4 months ago
There’s a new mascot on the block: Team Israel’s Mensch on the Bench.
The Mensch rooted on Israel to a shocking 3-0 start in the World Baseball Classic. Player Cody Decker, who acquired the Mensch, is quick to praise the benchwarmer: “He’s a mascot, he’s a friend, he’s a teammate, he’s a borderline deity to our team.”
He is also just one of the amazing mascots who set out to inspire fans and instead traumatized (or at least startled) them. Here are the MVPs (Most Valuable Performers):
Yes, Cincinnati’s Mr. Redlegs is pointing to the top of our list. Previously around in a more “clean-shaven” version named Mr. Red, the mustached mascot has been around in one form or another since the 1953 All-Star Game, which was hosted in the Ohio city.
St. Louis Billiken: You’re probably trying to figure out what kind of animal that strange creature sneaking up on the child is. Trick question: It isn’t one. SLU describes the Billiken as a mythical good-luck figure who represents “things as they ought to be.”
TCU’s Super Frog: Texas Christian University’s “Super Frog” is based on the horned frog, an actual animal, but somehow seems even more monstrous than the Billiken.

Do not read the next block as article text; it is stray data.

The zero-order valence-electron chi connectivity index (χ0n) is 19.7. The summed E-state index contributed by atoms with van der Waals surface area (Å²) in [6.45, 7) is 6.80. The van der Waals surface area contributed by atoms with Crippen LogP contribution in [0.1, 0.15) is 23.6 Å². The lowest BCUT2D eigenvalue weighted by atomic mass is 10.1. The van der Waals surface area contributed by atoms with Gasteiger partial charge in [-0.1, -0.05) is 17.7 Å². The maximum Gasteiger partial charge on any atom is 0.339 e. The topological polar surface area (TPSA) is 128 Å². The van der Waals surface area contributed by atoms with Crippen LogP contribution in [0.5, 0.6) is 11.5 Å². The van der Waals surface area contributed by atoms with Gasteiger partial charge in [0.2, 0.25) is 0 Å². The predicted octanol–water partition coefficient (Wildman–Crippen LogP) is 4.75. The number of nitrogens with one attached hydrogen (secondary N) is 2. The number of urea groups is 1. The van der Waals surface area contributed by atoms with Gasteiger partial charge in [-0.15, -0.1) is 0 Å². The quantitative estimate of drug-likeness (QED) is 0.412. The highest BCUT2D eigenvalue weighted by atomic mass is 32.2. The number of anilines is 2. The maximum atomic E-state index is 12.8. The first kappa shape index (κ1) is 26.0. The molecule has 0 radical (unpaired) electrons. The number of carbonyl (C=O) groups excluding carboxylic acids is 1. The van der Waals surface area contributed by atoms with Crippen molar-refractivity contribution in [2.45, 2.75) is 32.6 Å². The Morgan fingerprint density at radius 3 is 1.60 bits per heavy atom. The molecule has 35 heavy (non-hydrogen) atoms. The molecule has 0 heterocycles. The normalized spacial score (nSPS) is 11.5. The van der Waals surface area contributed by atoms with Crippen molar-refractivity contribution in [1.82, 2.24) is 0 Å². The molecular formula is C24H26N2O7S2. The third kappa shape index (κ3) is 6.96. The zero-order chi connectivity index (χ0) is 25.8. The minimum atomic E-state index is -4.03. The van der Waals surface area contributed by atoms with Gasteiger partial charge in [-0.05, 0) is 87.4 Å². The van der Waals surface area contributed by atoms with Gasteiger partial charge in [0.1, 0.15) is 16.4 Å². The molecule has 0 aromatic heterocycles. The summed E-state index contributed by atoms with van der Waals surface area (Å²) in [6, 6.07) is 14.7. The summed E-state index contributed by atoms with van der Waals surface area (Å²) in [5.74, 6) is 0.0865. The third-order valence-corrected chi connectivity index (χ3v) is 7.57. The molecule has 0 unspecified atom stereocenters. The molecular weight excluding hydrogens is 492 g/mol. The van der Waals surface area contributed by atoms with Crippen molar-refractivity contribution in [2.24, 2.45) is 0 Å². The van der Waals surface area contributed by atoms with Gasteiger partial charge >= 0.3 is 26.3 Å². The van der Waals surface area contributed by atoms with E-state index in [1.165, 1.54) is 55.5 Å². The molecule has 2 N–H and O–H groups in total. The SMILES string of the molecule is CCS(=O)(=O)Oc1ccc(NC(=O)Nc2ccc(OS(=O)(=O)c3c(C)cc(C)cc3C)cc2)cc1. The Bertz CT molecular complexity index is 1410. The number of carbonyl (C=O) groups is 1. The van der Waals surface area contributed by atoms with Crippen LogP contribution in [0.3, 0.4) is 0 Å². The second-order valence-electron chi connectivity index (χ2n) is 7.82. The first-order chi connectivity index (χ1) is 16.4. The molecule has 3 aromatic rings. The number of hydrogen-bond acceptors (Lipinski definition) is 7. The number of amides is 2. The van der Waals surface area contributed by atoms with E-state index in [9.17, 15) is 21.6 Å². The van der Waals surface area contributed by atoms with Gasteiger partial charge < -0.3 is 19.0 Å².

Penn’s Quaker: While a fitting tribute to William Penn, still an odd choice of mascot. (Nothing says “We’re going to win!” like a pacifist.) That noted, the Quaker boasts one of the more menacing mascot faces around, whether or not it’s actually being worn.
Miami Heat’s Burnie: Happily, Burnie and his basketball nose only busts out the Speedo on special occasions.
Xavier’s D’Artagnan the Musketeer and The Blue Blob: Separate, each of these mascots seems odd. Together, they are unstoppable.
Tulsa Golden Hurricane’s Captain Cane: The nickname came about because a coach wanted to use “Golden Tornado,” only to discover that was taken. The result is a mascot that looks like a natural disaster.
The Stanford Tree: Look to right of the photo above. Then just marvel. What makes the choice even more bizarre about the mascot choice is that the name of the team is the Cardinal — a vivid red color that has little to do with the psychedelic pile of greens the school’s teams ended up with.
The Pittsburgh Steelers’ Steely McBeam: The Steelers are a rugged team from a rugged steel town. Somehow Steely got lost in translation.
UC Irvine’s Peter the Anteater: There was an actual debate about whether the anteater mascot looked more like a giraffe or a donkey. This ignored the larger question for the UC Irvine community: Why is our mascot an anteater?
Watch the short video below to see how the Mensch can turn a standard press conference into a magical event.
—Sean Cunningham for RealClearLife